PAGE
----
Blogs > Cliopatria > Degrees for sale in the UK?

Aug 2, 2004 9:00 am

Degrees for sale in the UK?

An alarming situation reported in The Observer yesterday, as noted by The Little Professor, and now also referred to by Jonathan Dresner (scroll down the page a bit). As the LP says, it's about money; and much of what the article discusses is exacerbated by the gap between what we're allowed to charge home (and EU) students in tuition fees, and what we can get away with charging non-EU overseas students.

Having said that, I think it's possible to overstate - or oversimplify - the issues discussed in the article. For example, the allegations that failing students' marks are being bumped up in order to pass. But the only real evidence given concerns the tiny minority of borderline students. A departmental head has asked lecturers, in cases of marks of 38/9 per cent, with a pass of 40, to"look for the extra 1/2 marks if appropriate and not leave it to the exam board to make this decision". But he's not asking them to pass clearly failing students; we're talking about 1-2 percentage points here (and a fair bit of hedging:"where possible";"if appropriate"). He's startlingly frank about the money issues at stake. But was this the best the reporter could find in his search for scandal?

But there may be other more serious problems that we're not noticing at all. One of our PhD students at Aber, who did his first degree in the US, firmly holds the view that UK universities are much softer on first-year undergrads than our US counterparts precisely because we're so desperate for the extra funding once they're into 2nd and 3rd year. His emphasis, however, is not on marking, but on the workload, or to be precise, lack of it; in other words, we expect much less than American universities do from our freshers - and indeed, very few fail. Are we expecting enough? [I wrote this before reading Jonathan's comments, so maybe things are changing in the US; after all, my informant's experience is now going back a few years.]

Meanwhile, the Swansea departmental closures crisis (although I don't know the ins and outs, even if, like everyone in the University of Wales, I'm hearing a fair amount of rumour) does seem to be about more than expanding the business school to get foreign masters students (the history department is one of those set to benefit too). Which is not to say that it isn't (a) disgraceful and (b) about money. I've had the strong impression that it has a good deal to do with Research Assessment Exercise (RAE) ratings, which directly impact on funding. Swansea wouldn't be the first university to start cuts and even closures of departments with less than stellar RAE scores (see: Durham).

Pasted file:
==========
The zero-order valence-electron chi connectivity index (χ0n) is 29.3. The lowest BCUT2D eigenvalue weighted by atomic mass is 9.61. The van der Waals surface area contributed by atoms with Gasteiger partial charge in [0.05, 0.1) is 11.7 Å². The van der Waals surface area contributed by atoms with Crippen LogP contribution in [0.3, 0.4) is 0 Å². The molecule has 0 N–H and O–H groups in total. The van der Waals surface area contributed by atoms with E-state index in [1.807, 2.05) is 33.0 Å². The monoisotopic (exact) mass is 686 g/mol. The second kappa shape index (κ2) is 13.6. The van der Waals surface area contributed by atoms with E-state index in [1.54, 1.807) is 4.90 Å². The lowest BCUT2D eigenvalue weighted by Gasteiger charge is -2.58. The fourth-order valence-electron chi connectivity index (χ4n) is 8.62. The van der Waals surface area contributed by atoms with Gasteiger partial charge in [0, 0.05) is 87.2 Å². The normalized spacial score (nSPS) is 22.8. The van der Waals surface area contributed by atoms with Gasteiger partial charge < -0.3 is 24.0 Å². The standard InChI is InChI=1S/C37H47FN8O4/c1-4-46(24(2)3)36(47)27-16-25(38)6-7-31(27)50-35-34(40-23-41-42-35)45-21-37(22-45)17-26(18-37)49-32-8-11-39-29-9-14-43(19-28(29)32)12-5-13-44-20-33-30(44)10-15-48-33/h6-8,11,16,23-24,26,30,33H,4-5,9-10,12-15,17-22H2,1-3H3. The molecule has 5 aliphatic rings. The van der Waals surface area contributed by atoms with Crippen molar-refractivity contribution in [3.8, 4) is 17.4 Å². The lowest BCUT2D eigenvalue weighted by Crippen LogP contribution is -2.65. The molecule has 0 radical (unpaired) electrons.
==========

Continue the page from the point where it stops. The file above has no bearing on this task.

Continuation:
And yes, I think that some of our universities are treating their overseas postgrad students as cash cows; but that can work two ways. For every accusation of easy passes, you can also find horror stories about foreign students being poorly treated, not given sufficient support - especially with language - and going home with nothing to show for their experience but a large hole in their bank accounts. I have no direct knowledge of either situation, incidentally. My own anecdote, for what it's worth: at the University of York, where I did my MA, I was always impressed by the support, academic and social, provided for overseas postgrads, and I never heard any suggestion that they were not marked on exactly the same terms as the home students. If the pass rate was high, it might just be because the university set high admission standards for its postgrad students to begin with. (I might add that I didn't know anyone who failed if they completed their course and the diss - but I did know some who dropped out at an earlier stage. Are those who claim that there are no fails in masters courses taking that into account, I wonder?) So which of these three scenarios is in fact the more representative?

In fact, this article all adds up to pretty dubious reporting: impressions and hearsay - with a mere handful of sources quoted - are used to draw some sweeping, sensational conclusions, when at best what the author has is a case for concern, indicating the need for further investigation. The nearest thing to any hard evidence is that departmental head's email. Is there really a major"scandal"? I'm not suggesting the problem doesn't exist, but I'm not yet convinced that it's"endemic". And I'd really like to see a searching investigation into whether overseas students in the UK are getting good value for money - because I strongly suspect that that's a much more serious - and common - problem than giving them easy rides.

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